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Methadone Addiction and Treatment

Methadone is a synthetic opioid medication that treats moderate to severe pain or opioid addiction, particularly heroin addiction.

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Methadone Addiction and Treatment

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How to deal with Methadone dependency

Methadone is a synthetic opioid medication that is used to treat moderate to severe pain. It is also often used to treat opioid addiction, particularly heroin addiction.

Although methadone is typically used to help people stop craving other opioids, it is itself an addictive medication.

Methadone stabilizes patients and reduces withdrawal symptoms in the case of addiction by acting on the same opioid receptors as morphine and heroin.

Methadone is classified as a Schedule II substance by the federal government, which means it has a genuine medical use but a high risk of addiction.
This also implies that using methadone to get high is prohibited, and that overuse can result in severe mental and physical dependence. Hydrocodone and morphine are two other Schedule II medicines.

Methadone Misuse

Methadone is a highly regulated medicine that is used to treat addiction and reduce cravings. It is so tightly controlled that patients who are prescribed methadone in an outpatient setting must visit a clinic every day to receive their medication. 

It is a potent opiate with the potential to be addictive. Because they have a history of opioid dependency, people who use methadone to overcome heroin addiction are at a higher risk of abuse.
In fact, some addicts prefer methadone to other substances.
Abusing methadone occurs when someone takes more than their prescribed dose or takes it without a prescription.
Methadone does not have the same euphoric effects as heroin or morphine since it is developed to suppress the pleasurable sensations experienced by other opiates.
If someone being treated with methadone tries to get high by using heroin, the methadone will stop the heroin from producing its euphoric effects.

Methadone, on the other hand, has euphoric properties. They may be limited, but they are significant enough that the National Highway Traffic Safety Administration has declared Methadone users “unfit to drive” because of the drug’s effects.

Some of the side-effects of methadone include:
  • Sedation
  • Decreased reaction time
  • Euphoria
  • Decreased attention span
  • Tiredness
  • Droopy eyelids
  • Muscle weakness
  • Dry mouth
  • Decreased body temperature
  • Lowered blood pressure
  • Little-to-no reaction to light
It is possible to achieve a true high with heavy doses of methadone. The euphoric effects can potentially be amplified by using an intravenous route of administration.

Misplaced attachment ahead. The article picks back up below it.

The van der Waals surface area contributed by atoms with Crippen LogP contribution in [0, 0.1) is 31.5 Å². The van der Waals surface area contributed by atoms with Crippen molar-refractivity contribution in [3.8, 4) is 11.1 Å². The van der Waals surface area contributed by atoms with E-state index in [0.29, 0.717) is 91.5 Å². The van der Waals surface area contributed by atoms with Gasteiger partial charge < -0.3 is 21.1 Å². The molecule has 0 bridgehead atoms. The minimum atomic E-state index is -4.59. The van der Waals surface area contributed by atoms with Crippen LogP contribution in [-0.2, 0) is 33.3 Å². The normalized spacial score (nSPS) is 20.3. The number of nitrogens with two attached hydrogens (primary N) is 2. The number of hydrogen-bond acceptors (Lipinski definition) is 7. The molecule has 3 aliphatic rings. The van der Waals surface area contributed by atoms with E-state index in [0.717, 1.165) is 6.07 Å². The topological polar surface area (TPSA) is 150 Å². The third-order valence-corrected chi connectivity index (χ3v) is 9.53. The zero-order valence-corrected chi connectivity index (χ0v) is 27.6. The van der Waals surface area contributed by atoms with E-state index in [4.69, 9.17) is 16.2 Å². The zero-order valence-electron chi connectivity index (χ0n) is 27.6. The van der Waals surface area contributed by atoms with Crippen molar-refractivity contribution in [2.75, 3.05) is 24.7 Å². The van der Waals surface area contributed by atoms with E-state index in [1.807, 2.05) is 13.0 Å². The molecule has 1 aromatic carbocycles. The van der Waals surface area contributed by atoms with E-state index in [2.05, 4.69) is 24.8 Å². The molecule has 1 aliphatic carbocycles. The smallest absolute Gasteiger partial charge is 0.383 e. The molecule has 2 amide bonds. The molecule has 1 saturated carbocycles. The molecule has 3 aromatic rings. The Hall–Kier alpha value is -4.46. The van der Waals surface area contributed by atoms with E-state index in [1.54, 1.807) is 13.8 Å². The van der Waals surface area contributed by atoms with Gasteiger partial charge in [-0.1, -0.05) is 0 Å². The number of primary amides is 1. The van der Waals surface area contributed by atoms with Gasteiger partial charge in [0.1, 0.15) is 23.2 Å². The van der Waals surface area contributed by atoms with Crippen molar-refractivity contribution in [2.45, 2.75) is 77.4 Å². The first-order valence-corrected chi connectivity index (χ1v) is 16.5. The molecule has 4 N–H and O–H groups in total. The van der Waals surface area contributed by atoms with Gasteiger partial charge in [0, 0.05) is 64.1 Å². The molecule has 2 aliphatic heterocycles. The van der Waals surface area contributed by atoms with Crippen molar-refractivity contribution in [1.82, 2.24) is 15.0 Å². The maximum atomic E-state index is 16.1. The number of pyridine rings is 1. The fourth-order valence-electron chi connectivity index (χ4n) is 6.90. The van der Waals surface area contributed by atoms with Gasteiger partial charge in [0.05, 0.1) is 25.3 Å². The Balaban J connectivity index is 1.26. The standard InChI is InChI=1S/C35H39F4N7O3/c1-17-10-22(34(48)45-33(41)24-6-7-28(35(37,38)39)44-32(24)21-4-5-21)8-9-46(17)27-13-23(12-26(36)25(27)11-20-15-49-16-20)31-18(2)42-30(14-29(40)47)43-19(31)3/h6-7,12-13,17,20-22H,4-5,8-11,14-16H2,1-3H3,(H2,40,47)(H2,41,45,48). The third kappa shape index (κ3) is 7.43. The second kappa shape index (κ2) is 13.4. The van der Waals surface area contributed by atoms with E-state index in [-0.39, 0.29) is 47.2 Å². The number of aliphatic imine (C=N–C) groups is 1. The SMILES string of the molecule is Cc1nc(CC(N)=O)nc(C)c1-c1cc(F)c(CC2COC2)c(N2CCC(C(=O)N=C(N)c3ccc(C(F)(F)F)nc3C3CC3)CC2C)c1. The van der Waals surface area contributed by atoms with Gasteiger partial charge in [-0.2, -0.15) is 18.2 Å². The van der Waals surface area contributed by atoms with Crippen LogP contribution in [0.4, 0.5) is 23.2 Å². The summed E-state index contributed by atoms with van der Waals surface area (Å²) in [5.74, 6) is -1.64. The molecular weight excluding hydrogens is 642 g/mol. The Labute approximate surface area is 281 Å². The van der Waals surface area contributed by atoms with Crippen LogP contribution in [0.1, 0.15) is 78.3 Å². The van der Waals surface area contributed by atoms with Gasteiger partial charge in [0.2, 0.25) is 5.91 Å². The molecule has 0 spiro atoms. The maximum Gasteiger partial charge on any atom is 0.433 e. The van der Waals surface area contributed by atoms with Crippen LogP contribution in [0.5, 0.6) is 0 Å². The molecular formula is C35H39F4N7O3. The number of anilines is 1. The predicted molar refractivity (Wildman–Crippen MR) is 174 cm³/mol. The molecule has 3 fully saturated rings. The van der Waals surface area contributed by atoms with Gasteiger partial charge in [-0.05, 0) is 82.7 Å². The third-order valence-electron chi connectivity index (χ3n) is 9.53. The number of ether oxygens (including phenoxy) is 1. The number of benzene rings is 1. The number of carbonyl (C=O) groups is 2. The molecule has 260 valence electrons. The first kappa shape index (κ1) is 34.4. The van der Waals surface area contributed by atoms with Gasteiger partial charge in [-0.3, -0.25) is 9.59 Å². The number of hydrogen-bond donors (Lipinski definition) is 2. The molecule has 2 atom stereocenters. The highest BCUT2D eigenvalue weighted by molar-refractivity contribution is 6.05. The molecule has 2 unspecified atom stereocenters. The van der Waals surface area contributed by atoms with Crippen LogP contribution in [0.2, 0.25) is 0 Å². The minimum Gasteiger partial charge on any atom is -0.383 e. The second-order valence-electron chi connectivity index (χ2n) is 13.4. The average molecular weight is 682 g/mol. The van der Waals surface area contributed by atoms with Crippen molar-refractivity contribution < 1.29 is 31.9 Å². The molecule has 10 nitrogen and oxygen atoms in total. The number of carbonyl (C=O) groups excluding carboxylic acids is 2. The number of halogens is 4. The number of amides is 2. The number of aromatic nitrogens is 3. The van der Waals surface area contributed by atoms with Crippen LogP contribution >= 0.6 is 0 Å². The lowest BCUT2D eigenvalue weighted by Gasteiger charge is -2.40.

Methadone Abuse Statistics

  • Between 1999 and 2006, the number of poisoning deaths from methadone grew from 790 to 5,420 (due to the drug’s increased use as a pain reliever).


  • 750,000 methadone prescriptions were written for pain treatment in 2008.


  • The number of patients treated for abuse of other opiates (including methadone) grew from 28,235 to 36,265 between 2000 and 2001.


  • Methadone is involved in one-third of all overdose deaths caused by opioid painkillers.

Methadone Overdose

Methadone is a strong opioid that can lead to an overdose. An overdose happens when a person consumes too much medication, frequently without a prescription or in excess of medical recommendations.
Because an overdose is a severe scenario that necessitates medical treatment, it’s critical to understand the warning signs.

Overdosing on methadone can cause the following symptoms:

  • Constricted pupils
  • Discoloration of the nails and the tips of the fingers
  • Dizziness
  • Hypertension
  • Loss of consciousness 
  • Vomiting and nausea
  • Depression of the lungs (potentially fatal in extreme cases)
  • Addiction
Methadone addiction is a taboo subject in the medical world since many consider the drug as a crucial tool in helping heroin users recover.
However, addiction is an all-too-common side effect of any opiate. Methadone addiction can develop as a result of the drug’s ability to relieve pain. As tolerance develops, more of the medication is required to get the same effect.

Methadone Contraindications

Methadone is a depressant of the central nervous system (CNS), and it has a greater risk of undesirable side effects when coupled with other depressants like alcohol and benzodiazepines

Some persons who are addicted to methadone are also alcoholics. The two substances combine to create dangerously low blood pressure and respiratory depression, making this a potentially lethal combination.
Methadone should never be combined with any other substance, including several herbal medicines (especially St. John’s Wort).

Getting Help for Methadone Addiction

Methadone addiction, like any other opioid addiction, is extremely difficult to overcome. Despite the fact that methadone isn’t as addictive as heroin, quitting it can cause withdrawal symptoms that are difficult to overcome on your own.
Fortunately, help is available for you to detox and overcome withdrawal symptoms, and finally conquer your addiction.
If you or someone you know is addicted to methadone or another drug, contact one of our treatment navigators today.

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